June 17, 1972 forever changed both journalism and politics. A simple botched break-in marked the downfall of President Richard Nixon, and the rise to glory of two obscure young Washington Post journalists: Carl Bernstein and Bob Woodward. While their investigative journalism revealed the truth, their questionable methods and ethics have led to these questions; Do the ends justify the means? Was their behavior ethical and legal?
The Watergate Scandal was a major political scandal during the Presidency of Nixon. Nixon, paranoid and afraid of losing his reelection, employed men to do an assortment of illegal activities intended to place the republicans ahead of the democrats in the election. The activities were not detected until a failed break in of the Watergate building. The corrupt actions were exposed and 43 people were eventually incarcerated, due to the dedication of Woodward and Bernstein in discovering the truth.
Before criticizing Woodward's and Bernstein's behavior, the hardships that interfered with the freedom of press at that time have to be considered. The First Amendment protections offered to journalists were not absolute. Editors and publishers could face legal issues if their articles are considered brutally slanderous towards individuals, blatantly disrespectful to community decency ideals, or distinctly dangerous to national security (Schmoop Editorial Team). The Watergate Scandal was one of the first examples of modern journalism where the government was not exempt from being exposed to the public eye.
Despite the difficulties of their time period, there are certain ethical journalism standards that should not have been breached. The Society of Professional Journalists lists four ethical values that journalists should follow: seek truth and report it; act independently; be accountable; and minimize harm (Society of Professional Journalists, 1996). During different incidents spaced throughout the investigation of Watergate , all four were violated by Woodward and Bernstein.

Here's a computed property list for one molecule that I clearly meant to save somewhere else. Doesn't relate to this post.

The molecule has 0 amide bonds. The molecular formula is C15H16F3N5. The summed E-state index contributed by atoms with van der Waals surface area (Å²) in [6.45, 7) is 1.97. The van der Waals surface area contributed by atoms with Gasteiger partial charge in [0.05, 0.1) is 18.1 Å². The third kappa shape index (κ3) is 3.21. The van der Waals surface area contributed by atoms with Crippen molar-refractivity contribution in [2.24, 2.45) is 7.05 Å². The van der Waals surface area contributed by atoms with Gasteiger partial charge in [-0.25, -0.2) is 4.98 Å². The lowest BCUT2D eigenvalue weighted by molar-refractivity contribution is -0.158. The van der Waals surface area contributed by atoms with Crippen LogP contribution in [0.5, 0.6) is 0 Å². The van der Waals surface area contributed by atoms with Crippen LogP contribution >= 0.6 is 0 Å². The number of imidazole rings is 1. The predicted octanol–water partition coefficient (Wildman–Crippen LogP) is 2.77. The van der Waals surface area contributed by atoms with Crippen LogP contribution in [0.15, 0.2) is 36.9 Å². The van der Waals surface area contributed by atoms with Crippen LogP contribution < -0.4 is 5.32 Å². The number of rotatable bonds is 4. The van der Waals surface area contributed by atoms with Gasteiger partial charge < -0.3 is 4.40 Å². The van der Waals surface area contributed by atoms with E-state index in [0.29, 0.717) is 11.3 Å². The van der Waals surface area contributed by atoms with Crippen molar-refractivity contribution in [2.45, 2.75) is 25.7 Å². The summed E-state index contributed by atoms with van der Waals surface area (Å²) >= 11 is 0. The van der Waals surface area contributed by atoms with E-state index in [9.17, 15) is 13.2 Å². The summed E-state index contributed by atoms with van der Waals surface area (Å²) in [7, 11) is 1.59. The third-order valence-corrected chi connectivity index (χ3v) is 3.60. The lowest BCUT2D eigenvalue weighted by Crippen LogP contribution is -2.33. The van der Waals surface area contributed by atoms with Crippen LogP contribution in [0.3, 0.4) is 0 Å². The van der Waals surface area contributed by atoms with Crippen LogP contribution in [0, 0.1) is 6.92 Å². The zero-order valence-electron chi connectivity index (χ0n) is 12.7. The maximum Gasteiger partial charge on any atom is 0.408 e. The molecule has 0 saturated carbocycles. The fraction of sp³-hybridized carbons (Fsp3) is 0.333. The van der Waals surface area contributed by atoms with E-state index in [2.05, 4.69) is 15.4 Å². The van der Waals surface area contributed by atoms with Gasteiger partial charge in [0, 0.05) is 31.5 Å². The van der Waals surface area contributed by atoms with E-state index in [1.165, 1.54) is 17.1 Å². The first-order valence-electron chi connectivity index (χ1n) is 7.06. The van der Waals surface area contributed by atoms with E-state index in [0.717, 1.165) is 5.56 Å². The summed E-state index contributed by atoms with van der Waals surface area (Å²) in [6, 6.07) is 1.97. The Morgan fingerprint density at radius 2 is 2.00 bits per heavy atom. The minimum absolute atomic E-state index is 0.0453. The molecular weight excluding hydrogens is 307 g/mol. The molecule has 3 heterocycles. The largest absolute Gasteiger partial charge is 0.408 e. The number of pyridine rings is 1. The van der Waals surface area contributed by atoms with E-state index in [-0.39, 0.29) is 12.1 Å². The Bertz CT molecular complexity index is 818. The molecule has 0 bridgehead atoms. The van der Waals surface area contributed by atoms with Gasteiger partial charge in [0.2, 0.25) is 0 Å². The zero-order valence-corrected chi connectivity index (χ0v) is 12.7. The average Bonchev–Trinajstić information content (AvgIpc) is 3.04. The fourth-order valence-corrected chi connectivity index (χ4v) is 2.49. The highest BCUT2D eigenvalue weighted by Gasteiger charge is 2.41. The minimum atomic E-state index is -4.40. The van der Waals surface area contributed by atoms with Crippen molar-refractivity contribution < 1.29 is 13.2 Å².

The first infringement occurred early during Watergate. Bernstein was investigating Miami ties to the Watergate burglars and agreed to trade information (arrests, mental illnesses, history of homosexuality) on a name, for the Dade County, Fl district attorney's knowledge about the connections (Bernstein & Woodward, 1974). It turns out the man investigated was the DA's opponent in the next election. Bernstein never actually gave the DA the research; the DA told him he did not need the information anymore. His crime? Plotting with a prosecutor to investigate a political target (Cook, 2012).
Another ethically objectionable choice was Bernstein illicitly pulling phone and credit card records on Watergate targets (Cook, 2012). He persuaded a source at a telephone company to give him Bernard Baker's (the burglar) records. While not illegal at the time, it is presently a federal offense punishable by up to ten years in prison. Currently, Rupert...